When an abused person confronts her abuser, she places herself in a dangerous position. She cannot be expected to tackle such a situation alone. A support group such as her church family can help her fulfil her role to “do good” to her abusive husband by coming alongside her with encouragement and even being actively engaged in the process of confrontation and restoration. Galatians 6:1 addresses this issue: “Brothers, if anyone is caught in any transgression, you who are spiritual should restore him in a spirit of gentleness. Keep watch on yourself, lest you too be tempted.” An abused wife who is seeking help should be assured that
1. Her story will be believed and she will be accepted as she is.
2. There is a safe place where she can escape to when things get out of control at home.
3. People are praying for her and her husband.
4. Godly men in the church will be willing to gently confront the husband about his sin, repeatedly and over a long period of time if necessary.
5. Counselling is available for both husband and wife to help the husband be “restored” to genuine fruitfulness and for the family to be restored to healthy relationships. This includes helping the wife face her own spiritual needs.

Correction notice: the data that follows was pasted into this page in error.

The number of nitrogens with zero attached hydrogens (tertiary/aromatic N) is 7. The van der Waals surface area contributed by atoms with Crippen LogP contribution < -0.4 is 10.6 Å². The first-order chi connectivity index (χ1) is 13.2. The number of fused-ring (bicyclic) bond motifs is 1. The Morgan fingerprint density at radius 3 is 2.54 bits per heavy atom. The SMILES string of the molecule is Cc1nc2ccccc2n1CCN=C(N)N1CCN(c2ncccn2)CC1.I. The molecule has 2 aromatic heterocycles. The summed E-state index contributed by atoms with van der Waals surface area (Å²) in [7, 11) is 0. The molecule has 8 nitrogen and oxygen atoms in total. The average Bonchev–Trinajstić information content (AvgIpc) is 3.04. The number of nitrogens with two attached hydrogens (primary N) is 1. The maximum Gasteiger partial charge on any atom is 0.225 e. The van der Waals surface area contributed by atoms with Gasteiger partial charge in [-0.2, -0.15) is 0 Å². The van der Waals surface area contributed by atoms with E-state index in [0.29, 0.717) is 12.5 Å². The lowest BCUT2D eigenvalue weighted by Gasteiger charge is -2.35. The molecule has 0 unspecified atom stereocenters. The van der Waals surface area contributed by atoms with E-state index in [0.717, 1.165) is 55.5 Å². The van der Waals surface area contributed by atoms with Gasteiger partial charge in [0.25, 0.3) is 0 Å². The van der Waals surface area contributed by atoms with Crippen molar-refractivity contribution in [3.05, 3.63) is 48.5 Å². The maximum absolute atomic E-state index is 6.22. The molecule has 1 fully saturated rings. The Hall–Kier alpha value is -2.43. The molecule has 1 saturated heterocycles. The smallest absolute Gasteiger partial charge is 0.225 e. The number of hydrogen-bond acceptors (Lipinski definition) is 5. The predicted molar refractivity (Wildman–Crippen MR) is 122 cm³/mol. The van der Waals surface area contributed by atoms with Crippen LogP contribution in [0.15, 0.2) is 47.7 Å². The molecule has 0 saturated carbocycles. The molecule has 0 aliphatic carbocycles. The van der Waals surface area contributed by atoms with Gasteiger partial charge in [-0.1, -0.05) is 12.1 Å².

Only the Gospel Heals Broken Lives
Following these steps towards confronting an abusive husband is not failure to submit. It is seriously taking the whole counsel of God and applying it to family relationships. Unlike the teaching of some, the ultimate goal is not for the family to maintain the appearance of unity. The ultimate goal is for the gospel to be applied to broken people and broken relationships so that in our weakness God can be glorified. And if the marriage doesn’t make it in spite of all the support, the wife should not become a pariah because she didn’t just keep her head down and put up with the abuse. She has done the right thing by seeking help for herself, for her children and for her husband. To have done otherwise would have been to fail to love her family and to do them good.
If we are to do justice to the whole message of the Scriptures, then we cannot allow the topic of submission within marriage to be taught without these caveats. Submission is not the only word we have to offer Christian wives. We have the entire revelation of the inspired Scriptures and the Saviour by Whose stripes we are healed.